In one study published 15 years ago, two people applied for a job. Their résumés were about as similar as two résumés can be. One person was named Jamal, the other Brendan.
In a study published this year, two patients sought medical care. Both were grappling with diabetes and high blood pressure. One patient was black, the other was white.
Both studies documented racial injustice: In the first, the applicant with a black-sounding name got fewer job interviews. In the second, the black patient received worse care.
But they differed in one crucial respect. In the first, hiring managers made biased decisions. In the second, the culprit was a computer program.
As a co-author of both studies, I see them as a lesson in contrasts. Side by side, they show the stark differences between two types of bias: human and algorithmic.
Marianne Bertrand, an economist at the University of Chicago, and I conducted the first study: We responded to actual job listings with fictitious résumés, half of which were randomly assigned a distinctively black name.
The study was: “Are Emily and Greg more employable than Lakisha and Jamal?”
The answer: Yes, and by a lot. Simply having a white name increased callbacks for job interviews by 50 percent.
I published the other study in the journal “Science” in late October with my co-authors: Ziad Obermeyer, a professor of health policy at University of California at Berkeley; Brian Powers, a clinical fellow at Brigham and Women’s Hospital; and Christine Vogeli, a professor of medicine at Harvard Medical School. We focused on an algorithm that is widely used in allocating health care services, and has affected roughly a hundred million people in the United States.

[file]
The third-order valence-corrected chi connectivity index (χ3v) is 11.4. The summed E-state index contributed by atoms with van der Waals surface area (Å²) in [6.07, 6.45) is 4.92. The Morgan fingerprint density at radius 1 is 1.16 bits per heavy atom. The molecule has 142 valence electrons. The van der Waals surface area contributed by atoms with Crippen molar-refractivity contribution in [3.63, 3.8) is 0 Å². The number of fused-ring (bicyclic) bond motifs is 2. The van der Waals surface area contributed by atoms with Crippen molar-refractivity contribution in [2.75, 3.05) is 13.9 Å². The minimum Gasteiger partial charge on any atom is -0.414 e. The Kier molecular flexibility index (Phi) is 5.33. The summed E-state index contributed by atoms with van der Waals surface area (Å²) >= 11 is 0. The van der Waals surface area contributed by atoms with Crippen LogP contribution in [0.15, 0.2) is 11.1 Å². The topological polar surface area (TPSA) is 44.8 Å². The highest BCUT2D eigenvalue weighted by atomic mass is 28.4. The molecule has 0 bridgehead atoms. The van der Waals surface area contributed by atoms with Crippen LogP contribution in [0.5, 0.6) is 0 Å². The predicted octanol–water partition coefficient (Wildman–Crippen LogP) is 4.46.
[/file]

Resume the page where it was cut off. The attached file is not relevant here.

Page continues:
To better target care and provide help, health care systems are turning to voluminous data and elaborately constructed algorithms to identify the sickest patients.
We found these algorithms have a built-in racial bias. At similar levels of sickness, black patients were deemed to be at lower risk than white patients. The magnitude of the distortion was immense: Eliminating the algorithmic bias would more than double the number of black patients who would receive extra help. The problem lay in a subtle engineering choice: to measure “sickness,” they used the most readily available data, health care expenditures. But because society spends less on black patients than equally sick white ones, the algorithm understated the black patients’ true needs.
One difference between these studies is the work needed to uncover bias.
Our 2004 résumé study resembled a complex covert operation more than traditional academic research. We created a large bank of fictitious résumés and scraped help wanted ads every day. We faxed (yes, the study was that long ago) résumés for each job offer, and established phone numbers with voice mail. Then we waited for prospective employers to call back.
This went on for months — all before we had even one data point to analyze. Pinpointing discriminatory behavior by a particular group of people — in this case, hiring managers — is often very hard.
By contrast, uncovering algorithmic discrimination was far more straightforward. This was a statistical exercise — the equivalent of asking the algorithm “what would you do with this patient?” hundreds of thousands of times, and mapping out the racial differences. The work was technical and rote, requiring neither stealth nor resourcefulness.
Humans are inscrutable in a way that algorithms are not. Our explanations for our behavior are shifting and constructed after the fact. To measure racial discrimination by people, we must create controlled circumstances in the real world where only race differs. For an algorithm, we can create equally controlled just by feeding it the right data and observing its behavior.